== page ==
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Minimum magnitude resolvable by a spectrograph

  1. Dec 5, 2015 #1
    I am stuck on a problem regarding the minimum magnitude of an astronomical object that can be handled by a given telescope+spectroscope combination. The telescope aperture (D_T) is 2 m wide, the exit beam (D1) is 3 cm wide. The slit width (s) is 10 micrometers. The wavelength of interest is 450 nm. The focal length of the collimator is f1, detector f2. Alpha is the Rayleigh criterion of the telescope, H is the height of the spectrum. Let t be the exposure time. The spectral resolution of this spectroscope is 0.1 Angstrom.

    My textbook says that "The limiting magnitude of a telescope–spectroscope combination is the magnitude of
    the faintest star for which a useful spectrum may be obtained. A guide to the limiting magnitude may be gained through the use of Bowen’s formula." The Bowen's formula goes:

    $$ m = 12.5 + 2.5 log_{10}(\frac{s*D_1*D_T*g*q*t*\frac{d\lambda}{d\theta}}{f_1*f_2*\alpha*H}) $$

    This formula confuses me a lot. The textbook tells us to approximate ##\frac{d\lambda}{d\theta}## as the ratio between the diameter of the beam and the resolution of the spectrograph. Honestly, because of how high resolution this spectrograph is, (which is not abnormal anyway) (##\frac{d\lambda}{d\theta}## is coming out to be a very low value (and the inverse of that value appears again in f2, making the total value even lower), and subsequently, the whole log10 result ends up being negative, which is made worse by the 2.5 factor, resulting in the whole answer being negative magnitude: which is obviously wrong. For a realistic setup, (forget the question for now), how is this calculated? I haven't found a single mention of this formula anywhere online apart from the textbook. Any suggestions would be very helpful, thanks!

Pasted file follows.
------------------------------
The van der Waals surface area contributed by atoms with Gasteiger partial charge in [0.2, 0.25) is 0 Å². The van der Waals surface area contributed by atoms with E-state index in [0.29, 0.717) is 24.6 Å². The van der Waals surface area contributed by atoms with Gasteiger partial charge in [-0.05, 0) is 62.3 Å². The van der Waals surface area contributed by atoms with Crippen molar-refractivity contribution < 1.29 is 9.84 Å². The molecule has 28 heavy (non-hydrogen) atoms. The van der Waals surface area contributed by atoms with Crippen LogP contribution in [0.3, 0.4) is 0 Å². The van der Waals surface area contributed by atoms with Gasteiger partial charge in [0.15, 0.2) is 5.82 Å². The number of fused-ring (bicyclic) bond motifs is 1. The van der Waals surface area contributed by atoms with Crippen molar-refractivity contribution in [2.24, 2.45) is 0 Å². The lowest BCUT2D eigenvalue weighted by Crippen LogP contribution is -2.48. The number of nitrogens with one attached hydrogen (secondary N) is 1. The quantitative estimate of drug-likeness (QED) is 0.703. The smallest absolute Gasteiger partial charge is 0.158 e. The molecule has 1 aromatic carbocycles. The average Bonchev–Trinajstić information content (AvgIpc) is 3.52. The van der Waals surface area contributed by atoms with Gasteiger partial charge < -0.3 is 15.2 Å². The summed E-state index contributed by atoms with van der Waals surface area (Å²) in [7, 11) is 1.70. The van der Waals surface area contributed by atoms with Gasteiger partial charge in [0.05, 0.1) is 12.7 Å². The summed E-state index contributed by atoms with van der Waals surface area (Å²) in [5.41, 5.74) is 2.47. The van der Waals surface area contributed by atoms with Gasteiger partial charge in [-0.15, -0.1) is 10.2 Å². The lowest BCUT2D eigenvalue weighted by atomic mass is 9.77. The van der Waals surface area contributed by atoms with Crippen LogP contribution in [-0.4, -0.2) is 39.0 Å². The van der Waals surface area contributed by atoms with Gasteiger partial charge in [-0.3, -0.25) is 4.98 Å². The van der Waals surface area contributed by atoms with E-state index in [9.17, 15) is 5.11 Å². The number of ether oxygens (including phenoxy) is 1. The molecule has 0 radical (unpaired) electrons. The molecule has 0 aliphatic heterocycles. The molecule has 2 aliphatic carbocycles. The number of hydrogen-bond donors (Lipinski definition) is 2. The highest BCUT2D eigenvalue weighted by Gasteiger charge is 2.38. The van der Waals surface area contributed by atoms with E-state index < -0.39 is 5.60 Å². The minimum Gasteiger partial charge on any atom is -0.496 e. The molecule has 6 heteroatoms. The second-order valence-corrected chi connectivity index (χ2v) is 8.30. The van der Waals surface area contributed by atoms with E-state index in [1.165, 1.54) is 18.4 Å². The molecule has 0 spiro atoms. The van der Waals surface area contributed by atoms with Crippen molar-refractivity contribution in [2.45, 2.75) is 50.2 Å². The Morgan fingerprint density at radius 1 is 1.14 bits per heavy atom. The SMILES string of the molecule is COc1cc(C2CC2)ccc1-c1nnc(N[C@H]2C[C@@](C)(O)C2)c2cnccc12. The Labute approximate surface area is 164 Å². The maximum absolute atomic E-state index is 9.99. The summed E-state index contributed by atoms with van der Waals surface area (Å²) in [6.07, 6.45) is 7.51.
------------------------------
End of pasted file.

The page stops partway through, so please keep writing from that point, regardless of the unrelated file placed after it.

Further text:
Last edited: Dec 5, 2015
  2. jcsd
  3. Dec 6, 2015 #2
    Seems dλ/dθ should be a large number if the beam 3 cm and resolution is sub nanometer.
     
  4. Dec 6, 2015 #3
    Sorry, the resolution that's in the denominator of dλ/dθ is some sort of a dimensionless quantity, which actually is the ratio between the wavelength of interest and the spectral resolution. So essentially something like 4500 angstrom divided by 0.1 angstrom.
     
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